LINCOLN — Dave Rimington is returning to Nebraska, where he was considered one of the great players in college football and played on some of the Huskers' best teams of the early 1980s.
Rimington on Tuesday was named the Huskers' interim athletic director, which NU Chancellor Ronnie Green announced in a release. Rimington will start in his new role immediately and was scheduled to meet with news media members Tuesday afternoon.
According to Nebraska, Rimington agreed to take a leave of absence from his position as president of the Boomer Esiason Foundation. His Husker appointment is scheduled for up to 60 days.
"I am humbled and grateful to accept this responsibility," Rimington said in a statement. "I look forward to working with the coaches, staff and student-athletes at Nebraska, which is a truly special place that has had a profound impact on my life and the lives of countless others."
The Rimington impact was so big during his Husker career (1979 to 1982) that the Rimington Trophy was created in 2000 to annually honor the top college center in college football. He was inducted into the College Football Hall of Fame in 1997.
Rimington since 1995 has served as president of the Esiason Foundation, which works to raise money, awareness and support for cystic fibrosis. Rimington and Esiason spent five NFL seasons together as center and quarterback with the Cincinnati Bengals.
Rimington retired from the NFL after playing the 1989 season with Philadelphia.
The interim tag means that Rimington, 57, temporarily moves into the role held by Shawn Eichorst since 2012. Eichorst was fired last Thursday. To find his permanent replacement, NU officials announced that they would both use a search firm during the coming process and seek advice and input from former A.D. and head football coach Tom Osborne, whom Rimington played for as a Husker.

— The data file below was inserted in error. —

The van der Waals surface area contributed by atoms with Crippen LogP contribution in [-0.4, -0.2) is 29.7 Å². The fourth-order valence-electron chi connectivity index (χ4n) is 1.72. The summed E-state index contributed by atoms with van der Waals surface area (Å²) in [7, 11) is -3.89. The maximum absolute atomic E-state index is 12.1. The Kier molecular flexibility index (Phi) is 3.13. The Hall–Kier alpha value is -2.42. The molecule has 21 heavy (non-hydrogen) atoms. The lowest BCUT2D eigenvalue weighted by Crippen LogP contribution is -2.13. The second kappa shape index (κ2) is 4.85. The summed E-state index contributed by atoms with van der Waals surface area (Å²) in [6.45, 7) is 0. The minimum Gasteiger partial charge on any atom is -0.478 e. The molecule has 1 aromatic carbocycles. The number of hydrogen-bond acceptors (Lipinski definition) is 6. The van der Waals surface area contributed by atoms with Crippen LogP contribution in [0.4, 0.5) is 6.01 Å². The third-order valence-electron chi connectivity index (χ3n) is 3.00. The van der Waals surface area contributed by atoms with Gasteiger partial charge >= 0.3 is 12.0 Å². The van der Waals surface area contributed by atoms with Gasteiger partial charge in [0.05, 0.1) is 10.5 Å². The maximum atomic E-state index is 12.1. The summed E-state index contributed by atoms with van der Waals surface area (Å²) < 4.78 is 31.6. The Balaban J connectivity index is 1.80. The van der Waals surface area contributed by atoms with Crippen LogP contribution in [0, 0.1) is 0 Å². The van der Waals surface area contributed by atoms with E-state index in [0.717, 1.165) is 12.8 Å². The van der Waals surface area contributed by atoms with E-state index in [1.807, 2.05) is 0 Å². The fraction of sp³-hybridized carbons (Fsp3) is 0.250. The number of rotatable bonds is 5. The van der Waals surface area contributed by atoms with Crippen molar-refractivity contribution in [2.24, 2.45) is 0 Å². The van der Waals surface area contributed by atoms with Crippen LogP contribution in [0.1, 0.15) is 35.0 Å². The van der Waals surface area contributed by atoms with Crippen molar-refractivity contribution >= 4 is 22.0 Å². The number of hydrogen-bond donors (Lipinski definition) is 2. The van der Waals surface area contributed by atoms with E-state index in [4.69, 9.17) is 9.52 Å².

"I'm so pleased that we could count on Dave Rimington, who is a Husker through and through, to answer our call to lend his administrative expertise and unwavering support for Nebraska Athletics during this key time of transition," Green said in a statement. "I am confident that Dave will provide exceptional leadership as we move forward in our search for a new, permanent director of athletics."
Although Rimington and his family — wife, Lisa, and four children — currently live in New York City, the Omaha South graduate regularly returns home. He holds a football camp each summer in Omaha and the Rimington Trophy banquet annually in Lincoln, and proceeds from both help benefit the cystic fibrosis community in the state.
From the Esiason Foundation website: Under his leadership, BEF has instituted and developed a variety of educational programs, scholarships and new media initiatives that have directly benefited cystic fibrosis communities nationwide. Under Rimington’s direction, the Foundation has taken an active approach to education, awareness and fundraising strategies through new media and technology channels. Programs such as the popular CF Podcast Series have served as a source of inspiration to many in the CF community.
Nebraska went 41-8 during his four-year career, and Rimington was a first-team All-Big Eight choice each of his last three seasons. Rimington was named the Big Eight offensive player of the year in 1981, the only time in league history that a lineman earned that honor.
Rimington is still the only player to win the Outland Trophy in consecutive years (1981 and '82), and he added the Lombardi Award as a senior. In 2004, he became the first NU student-athlete in history to be inducted into the CoSIDA Academic All-America Hall of Fame.
Rimington was a first-round draft choice of the Bengals in 1983 after his NU career.
In recent years, Rimington has taken to photography, mostly centered around his love of the outdoors.
“When you get out in nature, you feel better,” Rimington said. “I can have a bad day but then go to the lake and listen to the water or the birds and it’s a stress reliever for me.”
Rimington is No. 27 on The Nebraska 100, a World-Herald ranking of the great athletes in state history that was originally selected in 2005 and then updated and re-ranked in 2015.
From his bio: Rimington tore an anterior cruciate ligament in the 1978 Shrine Bowl before enrolling at NU out of Omaha South. Surgery to repair torn ACLs wasn't refined until later, said Tom Osborne, his coach at NU, so Rimington played his entire career with a torn knee ligament.
Is Dave Rimington the right choice for Nebraska's interim A.D.?
Nebraska announced on Tuesday that former Husker All-American will take over as interim athletic director. Did NU make the right choice?